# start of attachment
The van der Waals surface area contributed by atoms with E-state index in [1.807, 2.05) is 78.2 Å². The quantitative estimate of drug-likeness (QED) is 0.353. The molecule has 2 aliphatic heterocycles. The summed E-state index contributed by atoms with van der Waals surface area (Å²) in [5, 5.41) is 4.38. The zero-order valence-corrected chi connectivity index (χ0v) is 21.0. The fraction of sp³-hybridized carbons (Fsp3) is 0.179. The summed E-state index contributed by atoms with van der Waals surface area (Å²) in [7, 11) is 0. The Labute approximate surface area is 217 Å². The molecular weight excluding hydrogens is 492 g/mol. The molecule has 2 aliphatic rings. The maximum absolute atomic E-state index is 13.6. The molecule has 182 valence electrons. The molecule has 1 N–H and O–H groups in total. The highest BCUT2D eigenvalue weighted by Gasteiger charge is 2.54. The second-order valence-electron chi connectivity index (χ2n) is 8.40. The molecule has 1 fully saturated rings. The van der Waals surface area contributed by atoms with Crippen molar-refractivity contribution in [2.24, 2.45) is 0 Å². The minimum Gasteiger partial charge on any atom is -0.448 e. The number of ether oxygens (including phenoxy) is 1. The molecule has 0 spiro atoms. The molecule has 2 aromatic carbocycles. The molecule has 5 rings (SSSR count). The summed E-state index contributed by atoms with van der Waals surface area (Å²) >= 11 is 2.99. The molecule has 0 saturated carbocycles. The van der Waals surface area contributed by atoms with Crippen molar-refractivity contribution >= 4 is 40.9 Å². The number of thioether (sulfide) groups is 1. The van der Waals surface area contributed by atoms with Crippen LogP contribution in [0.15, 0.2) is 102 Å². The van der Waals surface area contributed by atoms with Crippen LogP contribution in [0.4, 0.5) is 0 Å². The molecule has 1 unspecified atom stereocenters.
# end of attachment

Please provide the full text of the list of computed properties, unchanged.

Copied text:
The van der Waals surface area contributed by atoms with E-state index in [1.807, 2.05) is 78.2 Å². The quantitative estimate of drug-likeness (QED) is 0.353. The molecule has 2 aliphatic heterocycles. The summed E-state index contributed by atoms with van der Waals surface area (Å²) in [5, 5.41) is 4.38. The zero-order valence-corrected chi connectivity index (χ0v) is 21.0. The fraction of sp³-hybridized carbons (Fsp3) is 0.179. The summed E-state index contributed by atoms with van der Waals surface area (Å²) in [7, 11) is 0. The Labute approximate surface area is 217 Å². The molecular weight excluding hydrogens is 492 g/mol. The molecule has 2 aliphatic rings. The maximum absolute atomic E-state index is 13.6. The molecule has 182 valence electrons. The molecule has 1 N–H and O–H groups in total. The highest BCUT2D eigenvalue weighted by Gasteiger charge is 2.54. The second-order valence-electron chi connectivity index (χ2n) is 8.40. The molecule has 1 fully saturated rings. The van der Waals surface area contributed by atoms with Crippen molar-refractivity contribution in [2.24, 2.45) is 0 Å². The minimum Gasteiger partial charge on any atom is -0.448 e. The number of ether oxygens (including phenoxy) is 1. The molecule has 0 spiro atoms. The molecule has 2 aromatic carbocycles. The molecule has 5 rings (SSSR count). The summed E-state index contributed by atoms with van der Waals surface area (Å²) >= 11 is 2.99. The molecule has 0 saturated carbocycles. The van der Waals surface area contributed by atoms with Crippen molar-refractivity contribution >= 4 is 40.9 Å². The number of thioether (sulfide) groups is 1. The van der Waals surface area contributed by atoms with Crippen LogP contribution in [0.15, 0.2) is 102 Å². The van der Waals surface area contributed by atoms with Crippen LogP contribution in [0.4, 0.5) is 0 Å². The molecule has 1 unspecified atom stereocenters.